IF YOU HAD difficulty trying to tune a radio – or using your mobile phone – on Thursday night, this might be the reason why.
NASA’s Solar Dynamics Observatory has released this photo of a sun spot from November 3, which led to the emission of a giant solar flare which passed by us later that night.
The solar eruption happened at around 8:27pm Irish time, NASA says, resulting in disruptions to radio communications on planet Earth around 45 minutes later.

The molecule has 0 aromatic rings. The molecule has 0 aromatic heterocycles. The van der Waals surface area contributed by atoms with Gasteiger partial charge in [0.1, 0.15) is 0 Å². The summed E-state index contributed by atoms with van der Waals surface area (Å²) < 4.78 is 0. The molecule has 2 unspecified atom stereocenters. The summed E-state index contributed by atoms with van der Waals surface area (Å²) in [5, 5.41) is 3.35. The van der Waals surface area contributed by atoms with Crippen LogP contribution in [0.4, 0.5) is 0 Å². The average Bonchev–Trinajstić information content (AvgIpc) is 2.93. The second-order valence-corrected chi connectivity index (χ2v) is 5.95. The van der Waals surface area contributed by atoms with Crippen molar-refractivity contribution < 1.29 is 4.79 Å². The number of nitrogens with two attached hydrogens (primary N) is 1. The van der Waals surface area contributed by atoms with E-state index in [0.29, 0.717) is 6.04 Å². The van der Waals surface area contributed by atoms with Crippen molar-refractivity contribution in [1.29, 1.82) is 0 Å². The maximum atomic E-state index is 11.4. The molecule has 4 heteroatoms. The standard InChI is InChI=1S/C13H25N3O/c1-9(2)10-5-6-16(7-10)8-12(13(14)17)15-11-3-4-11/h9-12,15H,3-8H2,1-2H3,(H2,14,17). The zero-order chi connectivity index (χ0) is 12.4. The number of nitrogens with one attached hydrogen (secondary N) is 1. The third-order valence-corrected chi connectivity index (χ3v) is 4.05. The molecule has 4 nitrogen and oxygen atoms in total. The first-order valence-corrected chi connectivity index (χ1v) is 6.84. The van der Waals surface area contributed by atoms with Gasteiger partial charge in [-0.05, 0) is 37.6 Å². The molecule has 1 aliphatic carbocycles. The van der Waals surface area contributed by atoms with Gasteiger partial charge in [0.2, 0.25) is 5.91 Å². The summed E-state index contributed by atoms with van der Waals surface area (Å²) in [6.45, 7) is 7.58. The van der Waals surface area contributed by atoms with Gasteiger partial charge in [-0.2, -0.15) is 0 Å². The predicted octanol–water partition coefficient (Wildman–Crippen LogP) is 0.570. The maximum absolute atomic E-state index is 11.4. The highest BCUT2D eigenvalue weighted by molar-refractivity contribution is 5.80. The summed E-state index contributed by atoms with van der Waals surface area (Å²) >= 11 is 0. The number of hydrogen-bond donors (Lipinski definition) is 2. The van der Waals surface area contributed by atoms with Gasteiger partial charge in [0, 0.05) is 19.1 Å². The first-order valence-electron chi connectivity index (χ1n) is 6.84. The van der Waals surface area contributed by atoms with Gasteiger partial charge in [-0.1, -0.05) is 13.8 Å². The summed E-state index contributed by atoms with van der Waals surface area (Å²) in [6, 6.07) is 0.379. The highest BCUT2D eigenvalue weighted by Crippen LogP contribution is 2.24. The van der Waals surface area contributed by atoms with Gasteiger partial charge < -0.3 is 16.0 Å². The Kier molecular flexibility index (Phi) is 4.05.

NASA classed the flare – which is officially named AR1339 – as ‘an X 1.9-class flare’, which ranks it among one of the larger types of solar emissions.
Another eruption – a ‘coronal mass ejection’ – began at 1:45am on Thursday morning, but came off the opposite side of the sun and so did not come towards Earth.
NASA can track solar activity in all directions thanks to a fleet of spacecraft watching our nearest star from all sides. The two largest such spacecrafts – the conveniently-named Solar TErrestrial RElations Observatories (STEREO) – are on directly opposite sides of the sun.
Click the photo for a full-sized version.